The TRAI has rejected the Department of Telecommunications’s concerns over providing in-flight connectivity in flights in India using foreign satellites.
The DoT wrote to the TRAI expressing concern about giving permission to foreign satellites and foreign gateways, which are not in conformance with “CoS decision” (presumably the Committee of Secretaries representing different ministries) as only satellites approved by the Department of Space with Indian Gateways are allowed.
The TRAI had recommended the usage of both foreign and Indian service providers for provisioning of mobile communications on the aircraft. It has clarified to the DoT that Internet services may be provisioned by any ISP on ground, through satellite links, and that it is easy to switch satellites when moving from one jurisdiction to the other when a foreign aircraft is entering Indian airspace, and thus connecting with an Indian ISP via a satellite gateway in India.
However, things become tricky when it comes to mobile calls on board the aircraft. The TRAI says that only a few service providers provide mobile calls on the aircraft because that requires the creation of on-ground facilities, and the installation of a picocell on the aircraft, which is compatible with the mobile service providers network, and thus is not compatible with any other mobile operators’ network. Calling needs to be routed through that network itself. Thus usage of that network will require the use of foreign satellites and gateway.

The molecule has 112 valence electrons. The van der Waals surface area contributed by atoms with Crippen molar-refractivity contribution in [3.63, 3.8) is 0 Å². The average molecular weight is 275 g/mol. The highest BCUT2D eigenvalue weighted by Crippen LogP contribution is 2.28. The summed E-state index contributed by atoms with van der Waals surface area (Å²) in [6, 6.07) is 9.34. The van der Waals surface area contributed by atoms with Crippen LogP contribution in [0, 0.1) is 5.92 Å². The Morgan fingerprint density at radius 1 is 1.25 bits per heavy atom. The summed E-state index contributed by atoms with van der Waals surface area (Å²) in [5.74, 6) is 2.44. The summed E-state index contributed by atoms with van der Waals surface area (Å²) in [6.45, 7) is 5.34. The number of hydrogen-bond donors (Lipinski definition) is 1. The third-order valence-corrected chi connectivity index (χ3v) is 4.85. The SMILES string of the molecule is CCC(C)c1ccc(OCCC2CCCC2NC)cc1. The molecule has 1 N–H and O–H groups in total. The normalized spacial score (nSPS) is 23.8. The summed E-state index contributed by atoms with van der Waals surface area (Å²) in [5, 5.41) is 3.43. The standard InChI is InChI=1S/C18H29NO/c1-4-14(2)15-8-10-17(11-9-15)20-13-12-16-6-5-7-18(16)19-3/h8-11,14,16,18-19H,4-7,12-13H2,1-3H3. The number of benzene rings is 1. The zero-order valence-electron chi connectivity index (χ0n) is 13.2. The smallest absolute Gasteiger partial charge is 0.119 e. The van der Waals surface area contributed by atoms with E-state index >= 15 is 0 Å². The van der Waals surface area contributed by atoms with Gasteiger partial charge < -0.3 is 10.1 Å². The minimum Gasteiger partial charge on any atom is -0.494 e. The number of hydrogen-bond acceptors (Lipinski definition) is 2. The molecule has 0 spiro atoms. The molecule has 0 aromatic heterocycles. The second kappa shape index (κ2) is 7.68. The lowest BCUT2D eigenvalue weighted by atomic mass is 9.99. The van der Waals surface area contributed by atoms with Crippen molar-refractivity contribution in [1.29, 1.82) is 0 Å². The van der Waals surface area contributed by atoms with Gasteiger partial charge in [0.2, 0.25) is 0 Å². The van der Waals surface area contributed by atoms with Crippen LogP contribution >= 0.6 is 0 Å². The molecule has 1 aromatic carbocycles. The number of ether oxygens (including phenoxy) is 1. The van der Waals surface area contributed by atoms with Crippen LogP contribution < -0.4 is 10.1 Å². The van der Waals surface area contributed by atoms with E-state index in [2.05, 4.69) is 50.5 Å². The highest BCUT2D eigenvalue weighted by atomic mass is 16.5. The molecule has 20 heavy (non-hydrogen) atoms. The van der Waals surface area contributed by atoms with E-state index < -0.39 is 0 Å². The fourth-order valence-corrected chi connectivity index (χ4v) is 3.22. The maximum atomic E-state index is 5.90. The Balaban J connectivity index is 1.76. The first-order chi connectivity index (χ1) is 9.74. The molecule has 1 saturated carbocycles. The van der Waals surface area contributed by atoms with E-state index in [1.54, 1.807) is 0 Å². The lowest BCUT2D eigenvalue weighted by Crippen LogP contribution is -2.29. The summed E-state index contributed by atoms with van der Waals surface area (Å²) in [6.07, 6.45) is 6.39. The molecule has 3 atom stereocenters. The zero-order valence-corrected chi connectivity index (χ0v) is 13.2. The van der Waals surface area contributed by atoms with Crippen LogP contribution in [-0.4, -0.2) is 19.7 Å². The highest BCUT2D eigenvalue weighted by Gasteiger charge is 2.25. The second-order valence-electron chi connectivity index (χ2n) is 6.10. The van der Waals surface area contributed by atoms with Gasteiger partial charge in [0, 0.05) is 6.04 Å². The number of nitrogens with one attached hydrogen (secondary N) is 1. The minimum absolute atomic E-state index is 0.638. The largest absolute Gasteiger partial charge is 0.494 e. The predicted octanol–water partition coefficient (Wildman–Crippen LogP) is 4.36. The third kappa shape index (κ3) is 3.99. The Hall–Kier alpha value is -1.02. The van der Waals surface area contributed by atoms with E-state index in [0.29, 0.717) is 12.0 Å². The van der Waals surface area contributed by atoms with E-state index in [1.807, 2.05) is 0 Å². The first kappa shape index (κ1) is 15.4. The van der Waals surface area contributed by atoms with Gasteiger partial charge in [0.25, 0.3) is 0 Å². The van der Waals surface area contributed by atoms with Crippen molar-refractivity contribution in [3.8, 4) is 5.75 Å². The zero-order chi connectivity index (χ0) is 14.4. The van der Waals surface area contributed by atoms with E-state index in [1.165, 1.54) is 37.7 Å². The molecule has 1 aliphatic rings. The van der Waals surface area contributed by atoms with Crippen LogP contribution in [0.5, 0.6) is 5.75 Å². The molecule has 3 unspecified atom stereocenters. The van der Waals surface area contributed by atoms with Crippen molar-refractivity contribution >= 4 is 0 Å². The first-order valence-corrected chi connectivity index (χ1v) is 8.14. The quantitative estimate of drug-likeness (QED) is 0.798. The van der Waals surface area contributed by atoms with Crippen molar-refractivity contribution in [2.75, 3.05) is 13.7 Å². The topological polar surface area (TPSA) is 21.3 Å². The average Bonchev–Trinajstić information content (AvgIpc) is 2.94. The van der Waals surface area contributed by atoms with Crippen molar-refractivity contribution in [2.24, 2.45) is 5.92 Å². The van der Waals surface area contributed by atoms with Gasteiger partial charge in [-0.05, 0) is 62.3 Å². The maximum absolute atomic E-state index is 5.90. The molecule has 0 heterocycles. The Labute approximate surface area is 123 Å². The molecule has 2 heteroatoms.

Lawful interception of communications in-flight
The TRAI says that the in-flight communications service provider should not be permitted to provide standalone mobile calling services if the partnering mobile operator is a foreign entity. They should necessarily be required to deliver onboard Internet services in arrangement with an Indian ISP, with authorisation. This will enable interception of Internet traffic through “mirror mode gateway mechanism”.
Thus, the CoS decision to use only satellites approved by the Department of Space, as per the TRAI, is not implementable.
Given this situation, it looks like this policy will take time to receive the DoT approval, given that the CoS guidelines don’t allow the usage of foreign satellites, and that process will involve policy changes at the Department of Space and CoS, following which DoT can then approve allowing in-flight connectivity and calling.